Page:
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"I wonder when the Java developers will be as happy as the Mickeys"

Posted by pbrittan on September 3, 2003 at 6:03 AM PDT

What do you think about when you write Java?

I recently came across this blog entry, Java vs. .Net developers, in which the blogger, Steve Noel says:

"Mickeys [developers who use Microsoft technology] in general are very happy with the latest new tools thrown at them from Redmond, and very generalized also look slightly happier. Java developers on the other hand have a slightly more weary smile, and especially the open source-addicted ones like to make a lot of fuzz about Sun not doing justice to the great platform that Java is.



Technically, the differences in both software platforms are getting smaller every day. I wonder when the Java developers will be as happy as the Mickeys."

As someone who has used both Microsoft technology and Java extensively, this comment struck some kind of nerve with me. As you may have seen from my blog polemic, Java vs. .NET, I am these days rather overly preoccupied with the relative advantages of the platforms and with the plate tectonics our industry is facing because of the struggle between them.

I was talking about the quote above with a guru-class developer friend of mine whom I respect totally and who has extremely deep experience with Microsoft technologies and Java. His immediate reaction, and explanation, was that when he uses Java, he finds himself thinking mostly about the technology itself. And when he uses Microsoft tools, he finds himself thinking mostly about the problem he is trying to solve. Somehow, he believes, Java distracts the developer with a sense of itself and its character, whereas Microsoft technology seems to blend into the environment, almost disappearing, and thus allowing the developer to concentrate more fully on the task at hand.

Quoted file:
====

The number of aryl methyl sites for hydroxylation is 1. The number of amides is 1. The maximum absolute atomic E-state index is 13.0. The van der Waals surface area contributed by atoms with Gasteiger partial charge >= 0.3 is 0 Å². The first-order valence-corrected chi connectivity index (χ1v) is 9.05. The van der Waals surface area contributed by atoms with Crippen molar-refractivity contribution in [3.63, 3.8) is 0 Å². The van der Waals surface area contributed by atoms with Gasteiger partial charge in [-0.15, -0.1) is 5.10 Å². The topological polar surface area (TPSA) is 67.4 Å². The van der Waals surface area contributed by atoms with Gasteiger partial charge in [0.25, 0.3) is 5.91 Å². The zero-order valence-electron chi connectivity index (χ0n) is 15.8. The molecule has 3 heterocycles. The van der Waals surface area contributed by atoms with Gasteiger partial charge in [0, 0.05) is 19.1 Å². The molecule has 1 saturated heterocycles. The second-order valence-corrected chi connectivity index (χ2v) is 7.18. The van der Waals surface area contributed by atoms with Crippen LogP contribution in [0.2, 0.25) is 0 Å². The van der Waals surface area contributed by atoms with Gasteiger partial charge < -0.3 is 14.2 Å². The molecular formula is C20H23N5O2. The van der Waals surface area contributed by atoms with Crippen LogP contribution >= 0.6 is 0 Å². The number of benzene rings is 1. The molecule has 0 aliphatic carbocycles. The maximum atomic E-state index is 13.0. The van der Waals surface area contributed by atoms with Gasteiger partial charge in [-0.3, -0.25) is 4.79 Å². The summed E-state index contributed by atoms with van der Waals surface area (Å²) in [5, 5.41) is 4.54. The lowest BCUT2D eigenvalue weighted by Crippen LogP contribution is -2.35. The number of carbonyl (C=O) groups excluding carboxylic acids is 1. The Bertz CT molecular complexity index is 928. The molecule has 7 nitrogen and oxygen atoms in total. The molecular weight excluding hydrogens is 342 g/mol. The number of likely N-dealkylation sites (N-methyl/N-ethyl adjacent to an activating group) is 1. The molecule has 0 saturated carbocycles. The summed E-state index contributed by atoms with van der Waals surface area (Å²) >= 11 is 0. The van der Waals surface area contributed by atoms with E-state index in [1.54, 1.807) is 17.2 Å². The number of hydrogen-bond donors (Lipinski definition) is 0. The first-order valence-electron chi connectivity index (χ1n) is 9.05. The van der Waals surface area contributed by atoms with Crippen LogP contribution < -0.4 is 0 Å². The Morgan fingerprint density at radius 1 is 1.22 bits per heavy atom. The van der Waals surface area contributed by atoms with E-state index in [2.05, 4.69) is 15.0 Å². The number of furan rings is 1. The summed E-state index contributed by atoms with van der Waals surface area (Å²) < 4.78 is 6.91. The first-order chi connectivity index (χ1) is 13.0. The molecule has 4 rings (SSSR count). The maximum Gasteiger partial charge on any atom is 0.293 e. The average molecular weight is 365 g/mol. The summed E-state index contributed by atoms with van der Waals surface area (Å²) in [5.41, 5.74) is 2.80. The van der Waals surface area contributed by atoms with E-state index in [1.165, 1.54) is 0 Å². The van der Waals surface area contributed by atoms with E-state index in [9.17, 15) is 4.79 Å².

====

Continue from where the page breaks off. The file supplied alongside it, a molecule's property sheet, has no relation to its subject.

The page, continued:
If this is true, this is a very powerful statement for Microsoft tools. Microsoft hopes to drive developer adoption of .NET by offering a superlative set of tools to make it extremely easy to create Web Services and user applications. Microsoft also offers a rich set of tools to migrate existing Java code to the .NET framework, a perfect “out” for Java developers who become enchanted with .NET. If Java cannot match this, it has yet another hurdle in its fight with .NET.

I have to give Java its due credit. When I used to code in C++, I had to think about memory management all the time. Now, thanks to Java, I don’t think about it any more. What a relief! Java has taken care of that issue for me, so that I can concentrate on my task at hand. Java needs to do much more of this type of complexity-hiding. I presume that this is the goal of Sun’s Project Rave.

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